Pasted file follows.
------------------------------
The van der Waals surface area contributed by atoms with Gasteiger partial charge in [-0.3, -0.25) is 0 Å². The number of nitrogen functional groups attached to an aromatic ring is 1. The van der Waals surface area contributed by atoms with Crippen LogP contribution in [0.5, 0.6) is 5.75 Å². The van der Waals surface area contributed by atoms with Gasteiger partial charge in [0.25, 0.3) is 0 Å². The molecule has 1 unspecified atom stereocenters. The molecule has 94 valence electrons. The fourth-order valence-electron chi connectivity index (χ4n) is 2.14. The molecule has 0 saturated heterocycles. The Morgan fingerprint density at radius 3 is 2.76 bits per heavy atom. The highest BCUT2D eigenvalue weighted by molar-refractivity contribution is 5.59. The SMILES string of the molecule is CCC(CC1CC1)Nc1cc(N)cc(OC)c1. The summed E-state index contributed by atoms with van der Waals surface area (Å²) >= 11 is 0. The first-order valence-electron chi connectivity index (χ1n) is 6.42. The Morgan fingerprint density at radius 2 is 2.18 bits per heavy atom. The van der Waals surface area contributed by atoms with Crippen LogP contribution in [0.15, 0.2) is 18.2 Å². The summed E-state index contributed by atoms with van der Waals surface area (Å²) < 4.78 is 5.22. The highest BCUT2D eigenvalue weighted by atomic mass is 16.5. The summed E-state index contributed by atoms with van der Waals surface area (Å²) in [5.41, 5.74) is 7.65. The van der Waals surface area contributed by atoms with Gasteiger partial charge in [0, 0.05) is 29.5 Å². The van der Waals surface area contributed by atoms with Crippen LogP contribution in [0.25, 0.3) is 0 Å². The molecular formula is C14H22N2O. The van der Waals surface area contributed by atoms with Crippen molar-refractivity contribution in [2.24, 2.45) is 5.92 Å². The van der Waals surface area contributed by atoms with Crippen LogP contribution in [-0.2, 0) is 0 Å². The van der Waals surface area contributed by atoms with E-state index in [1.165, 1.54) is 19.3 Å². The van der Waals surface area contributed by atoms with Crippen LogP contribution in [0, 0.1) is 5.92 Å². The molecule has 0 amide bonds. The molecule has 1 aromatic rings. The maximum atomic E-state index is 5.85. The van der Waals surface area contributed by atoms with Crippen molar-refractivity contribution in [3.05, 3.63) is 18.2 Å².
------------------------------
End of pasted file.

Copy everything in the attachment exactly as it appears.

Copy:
The van der Waals surface area contributed by atoms with Gasteiger partial charge in [-0.3, -0.25) is 0 Å². The number of nitrogen functional groups attached to an aromatic ring is 1. The van der Waals surface area contributed by atoms with Crippen LogP contribution in [0.5, 0.6) is 5.75 Å². The van der Waals surface area contributed by atoms with Gasteiger partial charge in [0.25, 0.3) is 0 Å². The molecule has 1 unspecified atom stereocenters. The molecule has 94 valence electrons. The fourth-order valence-electron chi connectivity index (χ4n) is 2.14. The molecule has 0 saturated heterocycles. The Morgan fingerprint density at radius 3 is 2.76 bits per heavy atom. The highest BCUT2D eigenvalue weighted by molar-refractivity contribution is 5.59. The SMILES string of the molecule is CCC(CC1CC1)Nc1cc(N)cc(OC)c1. The summed E-state index contributed by atoms with van der Waals surface area (Å²) >= 11 is 0. The first-order valence-electron chi connectivity index (χ1n) is 6.42. The Morgan fingerprint density at radius 2 is 2.18 bits per heavy atom. The van der Waals surface area contributed by atoms with Crippen LogP contribution in [0.15, 0.2) is 18.2 Å². The summed E-state index contributed by atoms with van der Waals surface area (Å²) < 4.78 is 5.22. The highest BCUT2D eigenvalue weighted by atomic mass is 16.5. The summed E-state index contributed by atoms with van der Waals surface area (Å²) in [5.41, 5.74) is 7.65. The van der Waals surface area contributed by atoms with Gasteiger partial charge in [0, 0.05) is 29.5 Å². The van der Waals surface area contributed by atoms with Crippen LogP contribution in [0.25, 0.3) is 0 Å². The molecular formula is C14H22N2O. The van der Waals surface area contributed by atoms with Crippen molar-refractivity contribution in [2.24, 2.45) is 5.92 Å². The van der Waals surface area contributed by atoms with Crippen LogP contribution in [-0.2, 0) is 0 Å². The van der Waals surface area contributed by atoms with E-state index in [1.165, 1.54) is 19.3 Å². The van der Waals surface area contributed by atoms with Crippen LogP contribution in [0, 0.1) is 5.92 Å². The molecule has 0 amide bonds. The molecule has 1 aromatic rings. The maximum atomic E-state index is 5.85. The van der Waals surface area contributed by atoms with Crippen molar-refractivity contribution in [3.05, 3.63) is 18.2 Å².